The winner and first runner-up will be published in Pulp Literature Issue 13, Winter 2017, and we hope to find space for the second runner-up and Editor’s Pick in that or future issues.
Thanks once more to Bob Thurber for taking on the judging, and congratulations to these brilliant writers!
Jen, Mel & Sue
Pulp Literature Press
We’re pleased to announce the finalists of the 2016 Hummingbird Prize for Flash Fiction!
- ‘Saturday in the Penthouse’ by Liana Jahan Imam
- ‘Xuefei and his heart’ by Rebecca Wurtz
- ‘Funerals’ by Jamie Grove
- ‘Refugee Circus’ by Stephen Frech
- ‘Painted Nails’ by Jenna Park
- ‘Neighborhood Watch’ by Yasmina Madden
- ‘In My Drawer’ by Patricia Berry
- ‘Now You See It’ by Nancy Ludmerer
- ‘Waiting’ by Jesse Sensibar
- ‘Scathed’ by Holly Woodward
- ‘In the Valley of the Sun’ by Gleah Powers
- ‘Fall on Your Knees’ by Nancy Ludmerer
- ‘Whale in the Park’ by Stephanie Vernier
- ‘Chameleons’ by Curtis VanDonkelaar
- ‘Better Watch Out’ by Anna Belkine
- ‘Them Bones, Them Bones’ by Colin Thornton
- ‘Wedding of the Junk Dealer’s Daughter’ by Jesse Sensibar
We tried to keep the list to 15, but these stories were all so good it would be too hard to leave any one of them off the shortlist. Congratulations to these fine authors, and stay tuned for the announcement of the winner on Friday!
Every author loves reviews, and we’re no different here at Pulp Literature. To thank you, our generous readers, for your reviews we are offering a prize draw for a free 1-year digital subscription.
To enter the draw, simply post a review of an issue of Pulp Literature — it could be your favourite, your least favourite, or one in between — on Amazon or Goodreads. Enter the link on the prize entry form, and we’ll draw the winner at the end of August.
Aside from your chance to win a subscription you will also earn our deep thanks. Reviews on these sites help make the magazine more visible to search engines and let us reach a wider audience.
There is no cost to enter the draw. Entries close August 31st at 11:59pm Pacific time.
One of the finest ways to use 10 minutes in a busy week is to master the elevator pitch — that is, one sentence that encapsulates your story and intrigues the listener. You can’t figure this one out too soon. Even if you’re on page one, with no thought of pitching to an agent or writing a blurb for your ebook for another six months, a pitch sentence will be as useful to you in your growing career as a quality pocket knife on a wilderness camping trip. Here’s why.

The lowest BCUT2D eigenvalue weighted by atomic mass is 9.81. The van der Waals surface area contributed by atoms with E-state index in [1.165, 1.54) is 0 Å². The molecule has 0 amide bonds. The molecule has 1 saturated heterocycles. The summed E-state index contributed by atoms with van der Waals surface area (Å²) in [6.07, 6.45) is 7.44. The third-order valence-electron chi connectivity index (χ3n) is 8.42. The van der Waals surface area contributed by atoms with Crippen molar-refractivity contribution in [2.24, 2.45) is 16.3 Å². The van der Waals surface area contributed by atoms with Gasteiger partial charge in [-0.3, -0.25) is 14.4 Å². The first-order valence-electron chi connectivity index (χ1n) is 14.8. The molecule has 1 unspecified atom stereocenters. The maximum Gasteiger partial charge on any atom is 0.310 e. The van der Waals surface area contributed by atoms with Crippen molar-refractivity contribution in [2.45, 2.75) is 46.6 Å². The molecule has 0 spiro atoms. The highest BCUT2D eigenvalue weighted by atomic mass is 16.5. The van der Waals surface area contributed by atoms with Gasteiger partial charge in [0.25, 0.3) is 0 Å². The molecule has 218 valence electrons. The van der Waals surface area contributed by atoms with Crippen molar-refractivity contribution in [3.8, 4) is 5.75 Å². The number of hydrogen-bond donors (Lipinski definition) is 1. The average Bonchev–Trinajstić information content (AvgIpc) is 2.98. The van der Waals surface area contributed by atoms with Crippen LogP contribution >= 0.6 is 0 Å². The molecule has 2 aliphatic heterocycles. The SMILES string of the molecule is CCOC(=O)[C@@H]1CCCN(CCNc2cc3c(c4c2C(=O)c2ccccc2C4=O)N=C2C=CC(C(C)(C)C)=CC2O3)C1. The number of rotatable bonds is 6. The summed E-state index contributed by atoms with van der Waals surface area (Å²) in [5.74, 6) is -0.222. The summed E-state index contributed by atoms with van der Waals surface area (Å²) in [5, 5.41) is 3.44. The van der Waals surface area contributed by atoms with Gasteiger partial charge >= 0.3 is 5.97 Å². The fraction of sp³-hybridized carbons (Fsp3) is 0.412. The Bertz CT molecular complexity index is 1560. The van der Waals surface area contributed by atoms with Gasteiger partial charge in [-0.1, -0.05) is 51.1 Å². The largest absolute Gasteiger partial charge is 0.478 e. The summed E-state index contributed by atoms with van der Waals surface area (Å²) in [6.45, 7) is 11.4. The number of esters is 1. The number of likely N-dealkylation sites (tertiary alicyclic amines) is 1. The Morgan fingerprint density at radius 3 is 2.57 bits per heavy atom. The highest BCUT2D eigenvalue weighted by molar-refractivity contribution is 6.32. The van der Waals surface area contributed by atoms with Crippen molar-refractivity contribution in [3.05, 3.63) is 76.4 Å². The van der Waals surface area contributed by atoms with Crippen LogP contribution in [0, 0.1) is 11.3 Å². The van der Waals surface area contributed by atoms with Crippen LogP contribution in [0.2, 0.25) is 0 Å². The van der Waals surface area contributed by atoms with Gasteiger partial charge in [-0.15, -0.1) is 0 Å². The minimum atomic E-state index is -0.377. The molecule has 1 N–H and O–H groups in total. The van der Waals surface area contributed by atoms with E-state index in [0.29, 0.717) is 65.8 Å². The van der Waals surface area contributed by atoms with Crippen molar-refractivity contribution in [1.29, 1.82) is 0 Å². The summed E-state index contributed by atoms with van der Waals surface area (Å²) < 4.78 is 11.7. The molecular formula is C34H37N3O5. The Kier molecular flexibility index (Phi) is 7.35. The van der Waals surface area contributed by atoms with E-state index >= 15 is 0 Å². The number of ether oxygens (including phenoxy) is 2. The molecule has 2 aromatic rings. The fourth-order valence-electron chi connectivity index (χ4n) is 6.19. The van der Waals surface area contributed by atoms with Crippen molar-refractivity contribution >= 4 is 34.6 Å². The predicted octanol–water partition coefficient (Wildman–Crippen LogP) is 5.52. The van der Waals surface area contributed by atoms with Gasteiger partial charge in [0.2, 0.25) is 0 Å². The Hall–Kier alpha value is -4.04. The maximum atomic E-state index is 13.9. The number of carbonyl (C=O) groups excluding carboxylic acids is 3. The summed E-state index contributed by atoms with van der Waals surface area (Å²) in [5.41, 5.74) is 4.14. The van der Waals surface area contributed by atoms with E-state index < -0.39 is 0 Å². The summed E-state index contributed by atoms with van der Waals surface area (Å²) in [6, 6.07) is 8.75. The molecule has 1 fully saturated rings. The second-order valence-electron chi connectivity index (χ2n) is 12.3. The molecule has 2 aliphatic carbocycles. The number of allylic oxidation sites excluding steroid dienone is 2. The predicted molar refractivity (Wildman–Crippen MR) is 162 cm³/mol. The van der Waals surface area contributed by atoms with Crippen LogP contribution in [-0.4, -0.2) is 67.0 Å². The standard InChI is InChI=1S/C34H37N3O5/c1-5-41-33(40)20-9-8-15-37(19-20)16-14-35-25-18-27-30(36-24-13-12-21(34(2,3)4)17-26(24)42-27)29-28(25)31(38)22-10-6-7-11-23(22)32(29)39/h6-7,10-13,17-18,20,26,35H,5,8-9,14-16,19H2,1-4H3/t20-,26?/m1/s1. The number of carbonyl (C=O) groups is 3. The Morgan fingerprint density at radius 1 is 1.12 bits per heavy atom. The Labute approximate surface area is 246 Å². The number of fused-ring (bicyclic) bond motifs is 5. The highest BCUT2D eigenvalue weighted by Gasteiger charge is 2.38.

- You need to be ready with your elevator pitch when relatives, friends and co-workers ask you exactly what an agent, editor, or Amazon reader is going to ask: “What’s your book about?”
- You will need your elevator pitch to put on your author page and for your blurb if you decide to go with indie publishing.
- You will need your elevator pitch for your query letter if you decide to go the traditional publishing route.
- But the person who most needs to hear your elevator pitch while you’re still writing your book is you. If you’ve got that gripping sentence in mind, it’s going to keep you on track and can save hundreds of hours that might be spent writing pages that you’ll throw out and revising chapters that go nowhere.
The best book I’ve read on building pitch lines is Blake Snyders’s Save the Cat, a favourite professional read. Here are two of his examples:
- A cop comes to L.A. to visit his estranged wife and her office building is taken over by terrorists – Die Hard.
- A businessman falls in love with a hooker he hires to be his date for the weekend – Pretty Woman.
There are few better ways to use 10 minutes than to write out and polish your elevator pitch.
I hope it’s another brilliant writing day for you.